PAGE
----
Logan had given us the best he's got. We didn't want to have him go out that way. We wanted him to go out on top. —Layton head baseball coach Robert Ferneau
OREM — In a sport where finishing what you start is a sign of athletic integrity, Layton pitcher Logan Greenhalgh made the biggest play of all.
He handed the ball to someone else.
Trailing 10-5 heading into the bottom of the seventh inning, Cottonwood had closed the gap to three against Greenhalgh's team and had runners on first and second with two outs and leadoff hitter Josh Shapiro at the plate.
That was when Layton head coach Robert Ferneau decided not to end Greenhalgh's night, but to save it.
"Logan had given us the best he's got," Ferneau said. "We didn't want to have him go out that way. We wanted him to go out on top."
Jaden Trujillo relieved Greenhalgh, and on a 3-1 count drew a fly ball that, when caught, gave Greenhalgh the pitching win, the Lancers a 10-7 victory and the team a ticket to the next round.
"It was tough, but it was what we had to do and I knew (Trujillo) would get it done," Greenhalgh said.
"Tough" described the game, day and week for both teams. Cottonwood was playing its fourth game in three days, Layton its third game in two days.
Both were coming off marquee wins earlier Wednesday. The Colts had ousted Region 1 champion Syracuse in the afternoon, and the Lancers followed by eliminating defending state champion American Fork in walk-off fashion after Parker Kincade's third and final home run of the game.
Less than an hour after the latter contest, both Cottonwood and Layton were at it again, two teams vying for Cinderella honors in a tournament replete with heavyweights.
Third-seeded Cottonwood lost the first game of the playoffs, then blazed through the one-loss bracket with four straight wins. The second seed from Region 1, Layton held a longer grudge in mind to stay motivated throughout the postseason.
"We were picked fifth in our own region," Greenhalgh said. "We just took that and we just decided to put that to own power, work against everyone and show everyone that we're better than that."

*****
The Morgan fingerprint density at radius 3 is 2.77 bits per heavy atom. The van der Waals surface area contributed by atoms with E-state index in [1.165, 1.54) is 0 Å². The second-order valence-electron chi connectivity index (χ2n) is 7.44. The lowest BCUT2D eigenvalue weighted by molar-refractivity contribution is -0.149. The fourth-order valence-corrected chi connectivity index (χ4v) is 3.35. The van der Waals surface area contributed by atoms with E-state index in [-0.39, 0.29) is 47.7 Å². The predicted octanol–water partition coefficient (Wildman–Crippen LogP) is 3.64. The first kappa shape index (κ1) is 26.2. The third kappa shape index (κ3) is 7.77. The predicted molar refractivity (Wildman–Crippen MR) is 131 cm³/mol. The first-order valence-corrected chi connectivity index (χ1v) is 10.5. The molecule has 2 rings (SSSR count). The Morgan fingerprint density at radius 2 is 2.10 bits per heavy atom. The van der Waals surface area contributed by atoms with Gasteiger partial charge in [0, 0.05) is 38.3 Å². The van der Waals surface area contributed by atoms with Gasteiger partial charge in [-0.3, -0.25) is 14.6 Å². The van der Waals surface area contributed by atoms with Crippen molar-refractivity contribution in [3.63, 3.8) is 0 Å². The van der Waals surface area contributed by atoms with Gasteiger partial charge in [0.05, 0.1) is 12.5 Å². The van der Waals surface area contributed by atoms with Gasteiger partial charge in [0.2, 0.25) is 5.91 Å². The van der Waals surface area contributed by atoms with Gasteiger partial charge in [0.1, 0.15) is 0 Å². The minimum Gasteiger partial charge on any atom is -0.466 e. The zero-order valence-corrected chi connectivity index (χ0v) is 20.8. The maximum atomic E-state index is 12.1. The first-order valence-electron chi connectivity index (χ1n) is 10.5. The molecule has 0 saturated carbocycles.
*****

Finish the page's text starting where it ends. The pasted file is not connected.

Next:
Neither team played the part of woeful underdog Wednesday night. The Lancers' offense erupted for six runs in the second inning, punctuated by a three-run home run by Dexter Paiz.
The Colts tacked on three more runs in the fourth. Jacob Shapiro singled before being driven home by Josh Shapiro's RBI double. Chagnovich struck again with a single through the second-base gap. Nathan Gardner added one more run with a sacrifice of his own, making it a 6-5 game.
Layton struck back in the following two innings. Moises Perea blasted a ball to deep center field, good for two runs and a triple. The Lancers cashed in on two errors in the sixth, sending two base runners home on Trujillo's blooper to left.
Facing a five-run deficit and elimination, Cottonwood's first two runners reached in the bottom of the seventh. Jacob Shapiro's hit couldn't be gathered at first base, and the error sent in two runs.
Facing an 0-2 count, Palmer Powis was hit by a pitch, leaving both him and Jacob Shapiro on base and setting up Josh Shapiro as the potential game-tying run on the plate.
Then the pitching change took place, and a near-storybook rally ended.
"We had a lot of luck going up to this point," said Cottonwood head coach Jason Crawford. "I think maybe we used it all because we had a lot of things go our way up to this point. Sometimes you create your own luck. We just ran out of luck, I think."
Layton will play the loser of Thursday's semifinal game between Region 4 rivals Bingham and Riverton. Both games will take place Thursday at Brent Brown Ballpark.
Matt Petersen is the Sports Web Editor for DeseretNews.com. You can follow him on Twitter at @TheMattPetersen.